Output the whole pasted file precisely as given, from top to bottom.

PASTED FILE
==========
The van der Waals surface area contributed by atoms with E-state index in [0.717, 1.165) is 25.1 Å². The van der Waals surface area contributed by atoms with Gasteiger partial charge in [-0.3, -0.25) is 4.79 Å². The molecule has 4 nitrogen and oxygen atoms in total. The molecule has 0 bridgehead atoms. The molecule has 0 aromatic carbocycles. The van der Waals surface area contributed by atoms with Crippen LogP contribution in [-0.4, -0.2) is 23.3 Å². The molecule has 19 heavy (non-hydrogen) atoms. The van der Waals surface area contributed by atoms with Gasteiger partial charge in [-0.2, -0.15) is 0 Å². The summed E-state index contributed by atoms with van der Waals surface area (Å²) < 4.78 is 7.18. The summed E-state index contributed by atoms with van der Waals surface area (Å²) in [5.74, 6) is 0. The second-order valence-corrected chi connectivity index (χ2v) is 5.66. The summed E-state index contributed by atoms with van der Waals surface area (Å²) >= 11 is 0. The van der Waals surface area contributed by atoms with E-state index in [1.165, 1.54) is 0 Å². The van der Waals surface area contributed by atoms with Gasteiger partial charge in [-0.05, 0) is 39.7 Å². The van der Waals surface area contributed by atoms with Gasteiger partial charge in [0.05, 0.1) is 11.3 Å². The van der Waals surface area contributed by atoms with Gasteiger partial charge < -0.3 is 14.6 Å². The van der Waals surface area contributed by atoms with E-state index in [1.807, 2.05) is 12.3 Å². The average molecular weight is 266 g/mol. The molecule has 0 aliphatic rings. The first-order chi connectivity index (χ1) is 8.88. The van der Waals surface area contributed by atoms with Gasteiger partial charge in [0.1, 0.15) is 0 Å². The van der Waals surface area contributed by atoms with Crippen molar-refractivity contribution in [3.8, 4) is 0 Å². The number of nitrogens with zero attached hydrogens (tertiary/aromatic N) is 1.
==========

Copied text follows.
The van der Waals surface area contributed by atoms with E-state index in [0.717, 1.165) is 25.1 Å². The van der Waals surface area contributed by atoms with Gasteiger partial charge in [-0.3, -0.25) is 4.79 Å². The molecule has 4 nitrogen and oxygen atoms in total. The molecule has 0 bridgehead atoms. The molecule has 0 aromatic carbocycles. The van der Waals surface area contributed by atoms with Crippen LogP contribution in [-0.4, -0.2) is 23.3 Å². The molecule has 19 heavy (non-hydrogen) atoms. The van der Waals surface area contributed by atoms with Gasteiger partial charge in [-0.2, -0.15) is 0 Å². The summed E-state index contributed by atoms with van der Waals surface area (Å²) < 4.78 is 7.18. The summed E-state index contributed by atoms with van der Waals surface area (Å²) in [5.74, 6) is 0. The second-order valence-corrected chi connectivity index (χ2v) is 5.66. The summed E-state index contributed by atoms with van der Waals surface area (Å²) >= 11 is 0. The van der Waals surface area contributed by atoms with E-state index in [1.165, 1.54) is 0 Å². The van der Waals surface area contributed by atoms with Gasteiger partial charge in [-0.05, 0) is 39.7 Å². The van der Waals surface area contributed by atoms with Gasteiger partial charge in [0.05, 0.1) is 11.3 Å². The van der Waals surface area contributed by atoms with Gasteiger partial charge < -0.3 is 14.6 Å². The van der Waals surface area contributed by atoms with E-state index in [1.807, 2.05) is 12.3 Å². The average molecular weight is 266 g/mol. The molecule has 0 aliphatic rings. The first-order chi connectivity index (χ1) is 8.88. The van der Waals surface area contributed by atoms with Gasteiger partial charge in [0.1, 0.15) is 0 Å². The van der Waals surface area contributed by atoms with Crippen molar-refractivity contribution in [3.8, 4) is 0 Å². The number of nitrogens with zero attached hydrogens (tertiary/aromatic N) is 1.